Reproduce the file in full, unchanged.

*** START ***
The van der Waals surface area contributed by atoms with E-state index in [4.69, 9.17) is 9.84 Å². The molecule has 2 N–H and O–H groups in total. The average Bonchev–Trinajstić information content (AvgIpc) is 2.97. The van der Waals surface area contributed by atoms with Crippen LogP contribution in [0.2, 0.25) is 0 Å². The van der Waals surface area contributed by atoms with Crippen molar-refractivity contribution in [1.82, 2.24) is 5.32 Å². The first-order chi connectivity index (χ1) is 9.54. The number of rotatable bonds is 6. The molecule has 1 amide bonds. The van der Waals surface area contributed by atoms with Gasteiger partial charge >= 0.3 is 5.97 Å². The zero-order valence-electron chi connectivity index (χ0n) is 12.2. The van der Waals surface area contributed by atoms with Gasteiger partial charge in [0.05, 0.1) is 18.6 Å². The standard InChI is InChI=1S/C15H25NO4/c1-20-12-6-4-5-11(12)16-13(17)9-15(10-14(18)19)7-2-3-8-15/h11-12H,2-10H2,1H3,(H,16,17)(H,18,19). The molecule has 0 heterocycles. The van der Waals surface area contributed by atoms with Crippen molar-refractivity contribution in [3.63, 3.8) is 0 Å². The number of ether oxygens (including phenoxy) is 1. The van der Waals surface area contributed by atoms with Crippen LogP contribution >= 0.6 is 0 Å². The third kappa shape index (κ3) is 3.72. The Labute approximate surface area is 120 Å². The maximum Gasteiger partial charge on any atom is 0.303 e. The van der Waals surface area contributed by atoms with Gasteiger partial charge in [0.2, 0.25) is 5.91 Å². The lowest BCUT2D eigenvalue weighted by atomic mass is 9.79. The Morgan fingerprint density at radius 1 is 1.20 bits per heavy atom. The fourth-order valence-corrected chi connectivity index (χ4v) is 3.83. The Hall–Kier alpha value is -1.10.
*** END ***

The van der Waals surface area contributed by atoms with E-state index in [4.69, 9.17) is 9.84 Å². The molecule has 2 N–H and O–H groups in total. The average Bonchev–Trinajstić information content (AvgIpc) is 2.97. The van der Waals surface area contributed by atoms with Crippen LogP contribution in [0.2, 0.25) is 0 Å². The van der Waals surface area contributed by atoms with Crippen molar-refractivity contribution in [1.82, 2.24) is 5.32 Å². The first-order chi connectivity index (χ1) is 9.54. The number of rotatable bonds is 6. The molecule has 1 amide bonds. The van der Waals surface area contributed by atoms with Gasteiger partial charge >= 0.3 is 5.97 Å². The zero-order valence-electron chi connectivity index (χ0n) is 12.2. The van der Waals surface area contributed by atoms with Gasteiger partial charge in [0.05, 0.1) is 18.6 Å². The standard InChI is InChI=1S/C15H25NO4/c1-20-12-6-4-5-11(12)16-13(17)9-15(10-14(18)19)7-2-3-8-15/h11-12H,2-10H2,1H3,(H,16,17)(H,18,19). The molecule has 0 heterocycles. The van der Waals surface area contributed by atoms with Crippen molar-refractivity contribution in [3.63, 3.8) is 0 Å². The number of ether oxygens (including phenoxy) is 1. The van der Waals surface area contributed by atoms with Crippen LogP contribution >= 0.6 is 0 Å². The third kappa shape index (κ3) is 3.72. The Labute approximate surface area is 120 Å². The maximum Gasteiger partial charge on any atom is 0.303 e. The van der Waals surface area contributed by atoms with Gasteiger partial charge in [0.2, 0.25) is 5.91 Å². The lowest BCUT2D eigenvalue weighted by atomic mass is 9.79. The Morgan fingerprint density at radius 1 is 1.20 bits per heavy atom. The fourth-order valence-corrected chi connectivity index (χ4v) is 3.83. The Hall–Kier alpha value is -1.10.